What does it take to get our attention?
Those of us who still have common sense must be wondering this as we watch tragedy after tragedy unfold, experience or see natural disasters unleash their fury and hear the spewing of venomous statement after venomous statement from the right, the left and the middle, with hate and bigotry at its core.
Could it be that our politics has done this to us, turned our country into a hate-mongering society, where harming first and asking questions later is quickly becoming the horrifying norm? Are we merely accepting that this is the way life in America must be now? Don’t we have a responsibility to bring about change?
We think the answer is yes.
While we still contend that there are far more good people than evil ones in our midst,with anger rising and hope diminishing, how long will it be before we can no long, with assurance, make that statement?
From pipe bombs being sent to former presidents to the tragic shooting deaths of 11 people inside a synagogue in what is being referred to as the deadliest rampage against the Jewish community in U.S. history, evil has been unleashed yet again.
And that begs our question: What does it take to get our attention? Extended further, perhaps the question should be: When will we learn to get along, to exist in a world with people, different perhaps than we are, but still our neighbors?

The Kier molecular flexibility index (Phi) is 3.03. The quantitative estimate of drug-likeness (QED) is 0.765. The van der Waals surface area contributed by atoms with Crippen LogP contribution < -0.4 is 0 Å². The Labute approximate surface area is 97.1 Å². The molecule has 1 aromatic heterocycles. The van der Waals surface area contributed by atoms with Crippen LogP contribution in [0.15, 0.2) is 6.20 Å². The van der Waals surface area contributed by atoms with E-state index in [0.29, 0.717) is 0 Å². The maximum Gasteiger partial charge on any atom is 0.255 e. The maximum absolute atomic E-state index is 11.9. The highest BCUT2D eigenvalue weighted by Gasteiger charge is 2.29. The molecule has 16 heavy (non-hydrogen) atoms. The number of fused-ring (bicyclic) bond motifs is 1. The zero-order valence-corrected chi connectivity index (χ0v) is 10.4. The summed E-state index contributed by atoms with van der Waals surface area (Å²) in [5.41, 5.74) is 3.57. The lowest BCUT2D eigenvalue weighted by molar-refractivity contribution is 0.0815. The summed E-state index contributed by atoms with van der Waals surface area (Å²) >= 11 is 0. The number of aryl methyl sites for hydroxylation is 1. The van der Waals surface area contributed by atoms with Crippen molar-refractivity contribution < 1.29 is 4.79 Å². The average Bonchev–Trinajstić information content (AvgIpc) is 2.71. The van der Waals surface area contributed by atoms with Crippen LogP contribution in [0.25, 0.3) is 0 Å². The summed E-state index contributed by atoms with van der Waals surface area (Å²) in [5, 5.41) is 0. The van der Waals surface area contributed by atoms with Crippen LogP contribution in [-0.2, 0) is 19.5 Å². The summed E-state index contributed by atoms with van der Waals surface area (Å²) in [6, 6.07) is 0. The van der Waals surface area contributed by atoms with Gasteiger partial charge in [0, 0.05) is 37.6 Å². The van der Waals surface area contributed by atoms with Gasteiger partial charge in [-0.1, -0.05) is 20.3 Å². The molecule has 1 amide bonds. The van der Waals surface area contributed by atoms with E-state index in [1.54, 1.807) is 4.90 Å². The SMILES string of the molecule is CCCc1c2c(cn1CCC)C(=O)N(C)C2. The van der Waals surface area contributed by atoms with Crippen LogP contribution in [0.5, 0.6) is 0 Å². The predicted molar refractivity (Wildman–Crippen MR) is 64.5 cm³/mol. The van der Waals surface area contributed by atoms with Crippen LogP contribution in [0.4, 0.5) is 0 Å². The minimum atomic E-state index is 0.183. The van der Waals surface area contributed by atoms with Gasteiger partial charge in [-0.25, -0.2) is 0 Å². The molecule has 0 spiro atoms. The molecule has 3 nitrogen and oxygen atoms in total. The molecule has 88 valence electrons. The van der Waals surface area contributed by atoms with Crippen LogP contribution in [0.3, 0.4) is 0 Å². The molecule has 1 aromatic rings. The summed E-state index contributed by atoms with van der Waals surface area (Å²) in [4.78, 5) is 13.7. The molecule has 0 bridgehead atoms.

While not everyone who reads these editorials are of the Christian faith, it is that faith that we rely upon as we make an urgent plea to people of all religions, all races, all socio-economic classes, all political persuasions and all sexual persuasions to learn to get along once again.
In God’s holy word, the Bible, in Jeremiah 22:17, the prophet warned against building palaces while bullying people. “But thine eyes and thine heart are not but for they coveteousness, and for to shed innocent blood, and for oppression, and for violence, to do it.”
God calls us to love our neighbor. It is, along with loving the Lord thy God with all thine heart, the greatest commandment.
And our neighbor isn’t just those who are easy to love, easy to agree with, easy to care for. Our neighbor is the downtrodden; the lost; the Christian and the Muslim; the rich and the poor; the Democrat and the Republican; the thief and the righteous. And the list just goes on and on. It is not up to us to judge them; it is our call to love them.
Whether you are Christian or of some other faith, the tenet of loving your neighbor remains the source of hope we can offer to someone else. It is the thing that can and will change the world.
Our attention is needed. Won’t you give it today?
— The Sampson Independent